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2023 Du Châtelet Prize in Philosophy of Physics: Winners

The winners of the 2023 Du Châtelet Prize in Philosophy of Physics are: Marta Bielinska and Caspar Jacobs for their paper “A Philosophical Introduction to Hidden Symmetries in Physics". Congratulations Marta and Caspar!


Marta’s and Caspar’s paper investigates examples of so-called “hidden symmetries”, widely used in physics, arguing that such symmetries pose new challenges for philosophical accounts of symmetries and for “symmetry-to-reality” inferences.

Marta is currently a doctoral student at the University of Oxford. Before this, she completed, also at the University of Oxford, the MSc in Mathematical and Theoretical Physics (2022) with a dissertation on hidden symmetries, and the BPhil in Philosophy (2021) with a dissertation on spacetime orientability. In addition to her work on foundations of spacetime, she is also interested in philosophical accounts of laws of nature and scientific practice, as well as contemporary ontology. 


Caspar is currently a university lecturer at Leiden University. He defended his DPhil at the University of Oxford in 2021 with a dissertation on the interpretation of symmetries in physics. In addition to his work on symmetries, Caspar is also interested in the metaphysics of quantities and early modern history and philosophy of science, especially the work of Du Châtelet.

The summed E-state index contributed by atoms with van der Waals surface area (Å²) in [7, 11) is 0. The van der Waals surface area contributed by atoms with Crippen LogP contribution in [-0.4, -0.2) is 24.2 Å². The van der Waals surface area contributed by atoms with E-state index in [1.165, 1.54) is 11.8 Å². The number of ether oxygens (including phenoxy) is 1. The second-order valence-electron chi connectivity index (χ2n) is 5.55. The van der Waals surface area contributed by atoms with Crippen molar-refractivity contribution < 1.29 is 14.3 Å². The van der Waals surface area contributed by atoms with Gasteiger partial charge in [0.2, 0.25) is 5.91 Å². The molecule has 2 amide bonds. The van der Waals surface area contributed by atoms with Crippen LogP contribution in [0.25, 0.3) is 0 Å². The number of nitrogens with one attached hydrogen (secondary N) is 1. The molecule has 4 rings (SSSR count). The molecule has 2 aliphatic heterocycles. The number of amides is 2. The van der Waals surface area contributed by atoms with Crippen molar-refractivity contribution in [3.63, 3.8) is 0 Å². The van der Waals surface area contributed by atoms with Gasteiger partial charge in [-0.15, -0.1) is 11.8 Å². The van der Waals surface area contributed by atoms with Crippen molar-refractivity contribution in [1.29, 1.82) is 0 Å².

The topic of this year’s prize was Laws and symmetries in the practice of physics. This year marks the 40thanniversary of the publication of Nancy Cartwright’s highly influential book, How the Laws of Physics Lie. In honor of this, we invited submissions addressing the ways laws and symmetries are deployed in the practice of doing physics: in experiment, in theory, and in the interplay between them. The scope was intended to be broad, encompassing the variety of theoretical, practical, and explanatory roles that laws and symmetries play in physics.


The committee was:

·       Elena Castellani, Professor in Philosophy of Science, University of Florence

·       Nina Emery, Associate Professor of Philosophy, Mount Holyoke College

·       Bas van Fraassen, Distinguished Professor of Philosophy, San Francisco State University, and McCosh Professor of Philosophy, Emeritus, Princeton University

·       Marc Lange, Theda Perdue Distinguished Professor of Philosophy, University of North Carolina at Chapel Hill

with input from Nancy Cartwright.


A big thank you to the committee for all their work, and to all those who submitted such superb papers.


The Du Châtelet Prize in Philosophy of Physics is supported by Duke University in collaboration with Studies in History and Philosophy of Science

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